BWW Review: DIRTY ROTTEN SCOUNDRELS at Atlanta Lyric Theatre
Dirty Rotten Scoundrels, a musical farce based on the 1988 film of the same name, opened on Friday evening at Atlanta Lyric Theatre, and despite the fact that the book by Jeffrey Lane doesn't manage the governing tension of the story as well as its film predecessor and that the music by David Yazbek is mostly forgettable, the production represents a decidedly successful outing for the Atlanta Lyric Theatre. A great cast, boasting standout performances by Chase Peacock in the role of Freddy Benson and Jessica De Maria in the role of Muriel Eubanks, and designed-to-impress choreography by Lauren Brooke Tatum provide all the makings for a fun evening at the theatre.
The musical tells the story of Lawrence Jameson, a con artist who has a penchant for preying on wealthy women, relieving them of their jewels, their money, and their sexual inhibitions. Everything is moving along swimmingly in Jameson's little unsuspecting town on the French Riviera until Freddy Benson, a practitioner of the small-potatoes con, discovers Lawrence Jameson's racket, and Jameson is forced to take Benson on as an apprentice in order to make sure that he doesn't spoil the elaborate, lucrative, and well-oiled game.
Under the fine direction of Rick Lombardo, his stellar cast makes this musical the best that it can be. Chase Peacock's perfect comic timing is a huge asset. He has created a Freddy Benson that is, at once, thoroughly revolting and eminently likable. His seasoned delivery of ribald joke after ribald joke as well as his hilarious rendering of Ruprecht the Monkey Boy, who, in this incarnation, loves milkshake enemas and fresh-shaved testicles on Christmas day, almost makes us diehard film fans forget that a few of the legendary film scenes are noticeably missing from the musical. Scenes like the one at the French jail where Freddy attempts to remember Lawrence Jameson's name and the one where Ruprecht urinates at the dinner table have been replaced by a classic-musical-style secondary set of lovers, Muriel Eubanks and Andre Thibault, played here by the marvelous Jessica De Maria, who lights up the stage at every turn, and Steve Hudson, fresh off his divine performance in The Hunchback at Notre Dame at Aurora Theatre. The two, working together to sell an unlikely romance between a bored wealthy socialite and a corrupt French police inspector, are so fun to watch that they very nearly upstage the primary players. Atlanta favorites Bryan Smith, as Lawrence Jameson, and Galen Crawley as Christine Colgate, also turn in solid performances, but Crawley is, admittedly, much better suited for the role of Eliza that she took on earlier this year at Atlanta Lyric Theatre and Smith feels a tad too young and American for the part of Jameson.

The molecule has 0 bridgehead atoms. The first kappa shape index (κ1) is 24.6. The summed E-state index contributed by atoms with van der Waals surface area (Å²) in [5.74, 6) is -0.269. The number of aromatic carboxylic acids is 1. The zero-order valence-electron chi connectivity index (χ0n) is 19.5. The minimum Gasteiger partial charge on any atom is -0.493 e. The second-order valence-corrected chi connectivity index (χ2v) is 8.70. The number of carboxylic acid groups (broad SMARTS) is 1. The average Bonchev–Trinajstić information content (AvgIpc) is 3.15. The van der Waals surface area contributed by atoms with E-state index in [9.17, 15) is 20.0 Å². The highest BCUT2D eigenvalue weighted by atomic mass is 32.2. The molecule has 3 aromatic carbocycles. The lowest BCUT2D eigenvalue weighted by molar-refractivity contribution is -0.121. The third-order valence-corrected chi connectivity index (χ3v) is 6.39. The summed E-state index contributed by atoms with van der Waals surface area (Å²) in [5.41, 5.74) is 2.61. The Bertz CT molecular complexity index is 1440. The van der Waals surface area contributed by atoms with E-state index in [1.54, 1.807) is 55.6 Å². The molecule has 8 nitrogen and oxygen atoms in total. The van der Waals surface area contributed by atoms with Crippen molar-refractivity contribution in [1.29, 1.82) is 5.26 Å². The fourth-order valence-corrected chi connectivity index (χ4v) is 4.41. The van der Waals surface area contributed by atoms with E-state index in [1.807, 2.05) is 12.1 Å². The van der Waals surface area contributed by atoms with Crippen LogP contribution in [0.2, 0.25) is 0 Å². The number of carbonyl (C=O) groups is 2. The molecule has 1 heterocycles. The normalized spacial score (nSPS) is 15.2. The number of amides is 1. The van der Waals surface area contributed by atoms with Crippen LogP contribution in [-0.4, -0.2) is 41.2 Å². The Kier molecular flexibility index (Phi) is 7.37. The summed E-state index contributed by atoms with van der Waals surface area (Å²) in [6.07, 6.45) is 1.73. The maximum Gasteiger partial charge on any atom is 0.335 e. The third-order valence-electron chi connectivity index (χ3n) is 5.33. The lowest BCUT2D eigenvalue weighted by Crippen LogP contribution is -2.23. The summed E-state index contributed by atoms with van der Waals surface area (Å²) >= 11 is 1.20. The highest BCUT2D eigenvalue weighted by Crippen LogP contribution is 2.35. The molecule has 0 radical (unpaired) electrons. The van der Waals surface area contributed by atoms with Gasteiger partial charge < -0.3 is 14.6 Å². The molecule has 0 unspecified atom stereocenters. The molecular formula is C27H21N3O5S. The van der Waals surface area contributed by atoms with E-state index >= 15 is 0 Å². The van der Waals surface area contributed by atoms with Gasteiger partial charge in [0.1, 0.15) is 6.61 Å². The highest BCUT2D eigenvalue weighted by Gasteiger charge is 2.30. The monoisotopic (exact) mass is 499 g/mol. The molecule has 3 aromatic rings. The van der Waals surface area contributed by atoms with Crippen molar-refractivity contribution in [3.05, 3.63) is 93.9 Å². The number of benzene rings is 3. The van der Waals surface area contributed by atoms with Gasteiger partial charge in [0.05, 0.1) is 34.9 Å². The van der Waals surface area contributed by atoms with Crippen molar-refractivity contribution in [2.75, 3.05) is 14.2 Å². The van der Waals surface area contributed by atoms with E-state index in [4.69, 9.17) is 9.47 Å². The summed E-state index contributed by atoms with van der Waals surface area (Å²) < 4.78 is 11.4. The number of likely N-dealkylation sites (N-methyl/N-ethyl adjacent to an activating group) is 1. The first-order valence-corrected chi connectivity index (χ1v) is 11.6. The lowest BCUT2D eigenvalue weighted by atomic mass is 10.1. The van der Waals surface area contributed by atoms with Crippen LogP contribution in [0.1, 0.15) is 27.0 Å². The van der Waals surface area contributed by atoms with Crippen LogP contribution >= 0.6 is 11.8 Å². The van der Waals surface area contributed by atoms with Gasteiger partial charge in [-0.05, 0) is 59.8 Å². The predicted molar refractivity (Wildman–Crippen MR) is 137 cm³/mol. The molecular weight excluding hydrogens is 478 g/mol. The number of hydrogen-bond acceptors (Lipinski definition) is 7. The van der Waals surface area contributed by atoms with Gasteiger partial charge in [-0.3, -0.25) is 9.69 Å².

Lauren Brooke Tatum's choreography provides a good deal of the razzle-dazzle that makes this production appealing. The production's well-rehearsed and talented ensemble, feeding off Tatum's inspired creative choices, makes the difficult seem easy. A flip here, a flop there. Something exciting is always going on in the big dance numbers that adeptly showcase a little bit of Broadway in Atlanta.
One thing is certain: Atlanta Lyric Theatre is turning out an excellent 2017-2018 season. And their offering of Dirty Rotten Scoundrels certainly makes a significant contribution to that success.
Dirty Rotten Scoundrels plays through February 25.
For tickets and information, visit www.atlantalyric.com